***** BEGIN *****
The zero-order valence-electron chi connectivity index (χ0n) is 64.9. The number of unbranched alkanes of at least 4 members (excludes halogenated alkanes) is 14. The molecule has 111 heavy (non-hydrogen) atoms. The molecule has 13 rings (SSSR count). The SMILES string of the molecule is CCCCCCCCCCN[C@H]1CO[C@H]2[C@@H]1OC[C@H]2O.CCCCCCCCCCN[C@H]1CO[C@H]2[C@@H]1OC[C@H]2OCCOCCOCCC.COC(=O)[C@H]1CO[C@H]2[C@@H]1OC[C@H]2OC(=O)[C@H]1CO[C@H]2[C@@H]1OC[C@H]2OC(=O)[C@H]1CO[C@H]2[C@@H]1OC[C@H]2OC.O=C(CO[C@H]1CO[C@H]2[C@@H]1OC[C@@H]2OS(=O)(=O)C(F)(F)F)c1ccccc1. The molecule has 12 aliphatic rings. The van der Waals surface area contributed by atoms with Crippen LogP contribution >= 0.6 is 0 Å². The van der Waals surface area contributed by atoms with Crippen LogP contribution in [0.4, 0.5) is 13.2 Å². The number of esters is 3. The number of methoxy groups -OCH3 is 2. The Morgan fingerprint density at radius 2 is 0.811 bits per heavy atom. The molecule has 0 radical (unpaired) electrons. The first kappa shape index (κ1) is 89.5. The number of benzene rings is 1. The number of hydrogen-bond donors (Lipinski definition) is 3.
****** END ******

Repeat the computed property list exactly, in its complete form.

The zero-order valence-electron chi connectivity index (χ0n) is 64.9. The number of unbranched alkanes of at least 4 members (excludes halogenated alkanes) is 14. The molecule has 111 heavy (non-hydrogen) atoms. The molecule has 13 rings (SSSR count). The SMILES string of the molecule is CCCCCCCCCCN[C@H]1CO[C@H]2[C@@H]1OC[C@H]2O.CCCCCCCCCCN[C@H]1CO[C@H]2[C@@H]1OC[C@H]2OCCOCCOCCC.COC(=O)[C@H]1CO[C@H]2[C@@H]1OC[C@H]2OC(=O)[C@H]1CO[C@H]2[C@@H]1OC[C@H]2OC(=O)[C@H]1CO[C@H]2[C@@H]1OC[C@H]2OC.O=C(CO[C@H]1CO[C@H]2[C@@H]1OC[C@@H]2OS(=O)(=O)C(F)(F)F)c1ccccc1. The molecule has 12 aliphatic rings. The van der Waals surface area contributed by atoms with Crippen LogP contribution >= 0.6 is 0 Å². The van der Waals surface area contributed by atoms with Crippen LogP contribution in [0.4, 0.5) is 13.2 Å². The number of esters is 3. The number of methoxy groups -OCH3 is 2. The Morgan fingerprint density at radius 2 is 0.811 bits per heavy atom. The molecule has 0 radical (unpaired) electrons. The first kappa shape index (κ1) is 89.5. The number of benzene rings is 1. The number of hydrogen-bond donors (Lipinski definition) is 3.